Acid and bile resistance: Because we are selecting organisms for the gastrointestinal tract, they must be able to pass through the acid and bile barrier of the stomach and small intestines respectively. The strains we have selected are acid and bile tolerant, enabling their arrival into the small and large intestines alive and ready to grow and provide their probiotic benefits.
Adhesive properties: Adhesive properties are important for the bacteria to be able to stay around in the intestines longer, thereby providing continued synbiotic benefits. Seven out of nine of our BioImmersion selected ATCC lactic acid organisms are colonizing bacterium (save the above bulgaricus and thermophilus which are both transient; meaning that they don’t colonize and must be consumed regularly). The colonizing beneficial bacteria we provide are able to take up receptor sites on the membrane, preventing toxic and pathogenic organisms from doing so.
Acidify the membrane: All of the organism in our synbiotic formulas (L. casei, L. plantarum, L. rhamnosus, L. helveticus, L. bulgaricus, S. thermophilus, B. longus and B. infantis) are strong lactic acid producers, except for the L. acidophilus, which has many other beneficial attributes including being a strong colonizer. Thermophilus and bulgaricus are two of the strongest producers of lactic acid. Acidifying the bolus of food helps in the digestion of proteins. Acidifying of the GI tract membrane facilitates the absorption of minerals, and protects the membrane from pathogens.
Production of bacterocins: All of our BioImmersion probiotic strains were selected for their ability to produce a wide variety of bacterocins (antibiotic like substances) that enables the collection to inhibit and keep-at-bay pathogenic gut organisms.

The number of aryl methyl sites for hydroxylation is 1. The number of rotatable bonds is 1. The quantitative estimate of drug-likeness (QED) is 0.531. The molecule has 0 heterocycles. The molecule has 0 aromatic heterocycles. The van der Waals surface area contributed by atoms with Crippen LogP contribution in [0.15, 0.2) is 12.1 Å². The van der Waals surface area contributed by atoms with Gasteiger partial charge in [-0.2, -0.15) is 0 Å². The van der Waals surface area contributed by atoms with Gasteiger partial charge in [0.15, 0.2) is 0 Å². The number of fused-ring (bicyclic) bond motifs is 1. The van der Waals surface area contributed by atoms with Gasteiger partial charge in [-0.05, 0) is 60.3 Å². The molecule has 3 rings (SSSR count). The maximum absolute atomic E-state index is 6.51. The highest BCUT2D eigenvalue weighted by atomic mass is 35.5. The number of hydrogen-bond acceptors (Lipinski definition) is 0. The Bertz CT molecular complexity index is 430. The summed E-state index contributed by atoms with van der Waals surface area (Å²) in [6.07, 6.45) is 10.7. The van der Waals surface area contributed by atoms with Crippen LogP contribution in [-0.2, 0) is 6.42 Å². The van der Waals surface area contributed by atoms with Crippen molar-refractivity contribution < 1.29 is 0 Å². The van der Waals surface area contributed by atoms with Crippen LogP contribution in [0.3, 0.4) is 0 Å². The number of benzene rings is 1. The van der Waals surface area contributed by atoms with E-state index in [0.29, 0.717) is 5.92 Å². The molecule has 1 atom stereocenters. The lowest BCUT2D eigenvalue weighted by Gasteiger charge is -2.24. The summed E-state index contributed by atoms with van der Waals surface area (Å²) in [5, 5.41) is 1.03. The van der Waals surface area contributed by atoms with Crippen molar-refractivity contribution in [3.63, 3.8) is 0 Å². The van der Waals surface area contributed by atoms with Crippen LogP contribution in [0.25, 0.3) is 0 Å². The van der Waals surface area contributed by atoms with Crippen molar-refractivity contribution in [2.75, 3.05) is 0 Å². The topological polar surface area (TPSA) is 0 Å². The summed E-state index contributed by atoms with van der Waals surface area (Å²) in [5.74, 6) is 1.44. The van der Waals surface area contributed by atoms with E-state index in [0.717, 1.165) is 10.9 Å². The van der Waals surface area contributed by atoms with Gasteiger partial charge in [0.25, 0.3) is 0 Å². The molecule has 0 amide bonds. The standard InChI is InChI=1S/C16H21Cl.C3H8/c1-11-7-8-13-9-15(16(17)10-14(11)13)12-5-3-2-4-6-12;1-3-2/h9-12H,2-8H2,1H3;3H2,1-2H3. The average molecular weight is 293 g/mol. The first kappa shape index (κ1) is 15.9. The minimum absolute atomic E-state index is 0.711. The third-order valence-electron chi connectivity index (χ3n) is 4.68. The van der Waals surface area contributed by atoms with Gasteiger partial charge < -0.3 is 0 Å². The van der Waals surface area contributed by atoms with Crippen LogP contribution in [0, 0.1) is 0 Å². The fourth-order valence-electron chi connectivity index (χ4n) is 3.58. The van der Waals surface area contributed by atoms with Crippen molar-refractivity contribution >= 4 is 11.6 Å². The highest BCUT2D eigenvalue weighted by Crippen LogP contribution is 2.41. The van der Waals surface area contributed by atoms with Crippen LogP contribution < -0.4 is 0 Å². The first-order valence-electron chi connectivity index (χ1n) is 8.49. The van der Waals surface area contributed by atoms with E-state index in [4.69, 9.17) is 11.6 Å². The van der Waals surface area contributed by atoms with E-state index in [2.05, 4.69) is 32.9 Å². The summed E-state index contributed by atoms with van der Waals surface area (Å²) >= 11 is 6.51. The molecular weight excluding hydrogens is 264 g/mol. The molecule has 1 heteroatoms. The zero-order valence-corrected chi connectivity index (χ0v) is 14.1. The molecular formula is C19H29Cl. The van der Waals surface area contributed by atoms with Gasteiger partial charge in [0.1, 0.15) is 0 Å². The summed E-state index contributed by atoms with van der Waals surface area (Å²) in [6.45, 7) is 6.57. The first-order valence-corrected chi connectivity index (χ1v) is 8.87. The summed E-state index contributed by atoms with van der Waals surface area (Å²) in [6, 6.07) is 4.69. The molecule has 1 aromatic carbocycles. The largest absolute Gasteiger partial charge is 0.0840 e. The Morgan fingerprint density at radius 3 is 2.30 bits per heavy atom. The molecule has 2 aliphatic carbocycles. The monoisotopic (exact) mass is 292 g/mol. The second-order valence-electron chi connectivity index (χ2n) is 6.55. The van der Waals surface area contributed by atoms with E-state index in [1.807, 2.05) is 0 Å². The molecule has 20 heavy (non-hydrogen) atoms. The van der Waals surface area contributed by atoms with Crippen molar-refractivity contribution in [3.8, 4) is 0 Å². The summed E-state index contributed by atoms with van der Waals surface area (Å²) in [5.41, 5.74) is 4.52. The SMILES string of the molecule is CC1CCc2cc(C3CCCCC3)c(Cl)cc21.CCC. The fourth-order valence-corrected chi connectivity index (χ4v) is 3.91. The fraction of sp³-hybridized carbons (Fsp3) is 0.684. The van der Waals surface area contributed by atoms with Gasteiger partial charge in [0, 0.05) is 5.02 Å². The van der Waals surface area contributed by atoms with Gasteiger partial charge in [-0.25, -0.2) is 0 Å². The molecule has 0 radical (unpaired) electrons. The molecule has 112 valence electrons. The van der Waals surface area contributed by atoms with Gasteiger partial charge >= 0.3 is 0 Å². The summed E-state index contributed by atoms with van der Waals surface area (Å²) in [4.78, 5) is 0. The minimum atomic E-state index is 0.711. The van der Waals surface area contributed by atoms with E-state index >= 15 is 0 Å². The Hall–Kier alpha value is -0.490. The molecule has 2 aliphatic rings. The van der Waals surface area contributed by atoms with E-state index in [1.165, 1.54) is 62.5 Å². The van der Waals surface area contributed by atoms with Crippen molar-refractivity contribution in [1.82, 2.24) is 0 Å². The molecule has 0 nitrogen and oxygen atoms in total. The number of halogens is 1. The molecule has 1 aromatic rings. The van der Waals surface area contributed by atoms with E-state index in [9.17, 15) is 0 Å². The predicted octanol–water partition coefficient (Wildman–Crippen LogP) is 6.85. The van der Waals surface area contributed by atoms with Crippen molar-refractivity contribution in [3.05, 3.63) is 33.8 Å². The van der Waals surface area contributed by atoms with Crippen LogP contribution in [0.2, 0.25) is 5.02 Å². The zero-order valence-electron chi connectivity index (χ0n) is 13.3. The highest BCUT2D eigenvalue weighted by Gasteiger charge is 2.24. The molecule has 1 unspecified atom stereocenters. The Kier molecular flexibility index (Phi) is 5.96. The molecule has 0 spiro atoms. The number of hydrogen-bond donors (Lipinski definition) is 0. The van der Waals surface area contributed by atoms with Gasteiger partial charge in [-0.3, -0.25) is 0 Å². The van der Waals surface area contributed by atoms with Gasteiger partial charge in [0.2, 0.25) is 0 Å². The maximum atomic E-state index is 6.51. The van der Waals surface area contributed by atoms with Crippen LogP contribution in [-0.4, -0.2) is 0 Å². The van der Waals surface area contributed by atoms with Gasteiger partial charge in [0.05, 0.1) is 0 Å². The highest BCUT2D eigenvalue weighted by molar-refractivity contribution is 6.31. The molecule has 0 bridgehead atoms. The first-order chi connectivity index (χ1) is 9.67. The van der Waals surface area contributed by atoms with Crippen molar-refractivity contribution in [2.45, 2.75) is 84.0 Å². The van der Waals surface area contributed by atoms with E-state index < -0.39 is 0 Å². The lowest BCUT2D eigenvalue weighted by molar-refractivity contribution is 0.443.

Special specific properties: Each probiotic organism has its unique set of benefits that it provides (See the Library Tab on the BioImmersion website for details on each organism). The L. helveticus for example produces three peptides that are ACE inhibitors. They lower blood pressure! Lactobacillus helveticus is a good colonizer so these effects can be maintained more consistently.
Inhabiting and protecting different regions: We recommend mixing and matching our synbiotic formulas to get a wide variety of the BioImmersion strains inhabiting the specific regions of the gastrointestinal tract that are their particular niche; thereby achieving a more complete membrane coverage. For example the Bifiodbacterium genus (as in our B. longum and B. infantis) are obligate anaerobes meaning that they only grow and colonize the large intestines. They are the major contributing colonic probiotic organism producing copious amounts of lactic acid, bacterocins, and colonizing and protecting the membrane. The Lactobacillus genus can and do grow in the large intestines but don’t have the saying power in the colonic ecosystem as do the Bifido species; and, are more organisms of the small bowel intensifying in numbers as they approach the region of the ileocaecal valve.